The American Aerospace Industry During World War II

A nearly completed B-17 Flying Fortress at the Boeing aircraft plant in Seattle, Washington.

Production of B-24 bombers and C87 transports at Consolidated Aircraft Corp. in Fort Worth, Texas.

View of the B-25 final assembly line at North American Aviation’s Inglewood, California, plant.

Assembling B-25 bombers at North American Aviation in Kansas City, Kansas.

P-51 Mustang fighters being prepared for test flight at the field of North American Aviation in Inglewood, California.

Woman working on an airplane motor at North American Aviation in California.

Girls on roller skates expedite aircraft production as they deliver interdepartmental messages at Douglas Aircraft in El Segundo, California.

This famous poster of “Rosie the Riveter” was created by J. Howard Miller and produced by Westinghouse for the War Production Coordinating Committee.

The U.S. aircraft industry experienced huge growth during World War II. Moreover, its achievements, some claim, were as important to Allied victory as the military successes on the battlefield. American industry was fortunate in that it could operate without threat of air bombardment or other military damage to factories and without shortages of critical materials. And the industry used those advantages fully.

The statistics are remarkable. During 1939-1945, the industry became the largest single industry in the world and rose from 41st place to first among industries in the United States. From 1939, when fewer than 6,000 planes a year were being produced, the industry doubled production in 1940 and doubled it again in 1941 and 1942. In the first half of 1941, it produced 7,433 aircraft, more than had been produced in all of 1940. From January 1, 1940, until V-J Day on August 14, 1945, more than 300,000 military aircraft were produced for the U.S. military and the Allies—with almost 275,000 after Pearl Harbor. In the peak production month of March 1944, more than 9,000 aircraft came off the assembly lines. By the spring of 1944, more aircraft were being built than could be used and production began to be curtailed.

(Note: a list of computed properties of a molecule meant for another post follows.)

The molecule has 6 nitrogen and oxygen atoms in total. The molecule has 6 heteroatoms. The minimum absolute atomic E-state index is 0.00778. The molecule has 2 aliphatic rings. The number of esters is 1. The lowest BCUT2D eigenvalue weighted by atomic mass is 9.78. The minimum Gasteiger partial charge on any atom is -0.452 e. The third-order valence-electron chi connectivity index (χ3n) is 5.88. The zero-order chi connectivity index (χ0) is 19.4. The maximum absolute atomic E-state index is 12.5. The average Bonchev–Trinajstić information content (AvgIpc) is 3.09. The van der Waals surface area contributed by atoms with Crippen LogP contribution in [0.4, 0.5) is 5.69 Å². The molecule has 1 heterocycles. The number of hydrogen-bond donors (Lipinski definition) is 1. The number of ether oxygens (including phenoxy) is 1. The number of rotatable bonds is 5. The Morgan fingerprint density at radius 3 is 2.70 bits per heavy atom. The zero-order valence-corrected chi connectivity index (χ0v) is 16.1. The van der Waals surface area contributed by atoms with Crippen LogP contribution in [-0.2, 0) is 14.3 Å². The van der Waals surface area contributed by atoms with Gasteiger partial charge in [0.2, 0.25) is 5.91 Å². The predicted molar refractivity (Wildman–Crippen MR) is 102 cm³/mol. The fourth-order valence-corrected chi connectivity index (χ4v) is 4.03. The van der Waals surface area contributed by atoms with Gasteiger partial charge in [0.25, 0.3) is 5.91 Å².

By the end of 1943, 81 production plants were in operation for aircraft bodies (airframes), engines, and propellers, with another five plants in Canada. Total factory space, including engine and propeller production, was 175 million square feet (16 million square meters). Peak workforce, reached at the end of 1943, was 2,102,000. The dollar value of the industry’s 1939 output rose from $225 million to some $16 billion for 1944.

The aircraft industry also became national. In 1940, 87 percent of airframe manufacturers, measured in square feet of floor space were located in five states, with 65 percent along or near one of the coasts. California alone had 44 percent. Close to three-quarters of engine and propellers producers were concentrated in just three states. In contrast, in 1944, 12 states shared 85 percent of airframe floor space, and California had dropped to 24 percent. Engine and propeller manufacturing had also decentralized. Most wartime expansion took place inland due to concerns over coastal attacks.

Although neutral, the United States slowly started gearing up for war after the November 1938 Munich Conference. President Franklin Roosevelt ordered a preparedness program and an Air Force of some 10,000 planes. From 1939, both the Air Corps and Navy began expanding. Legislation passed in 1939 authorized the Army Air Corps to develop and procure 6,000 new planes, increase personnel to 3,200 officers and 45,000 enlisted, and appropriate $300 million.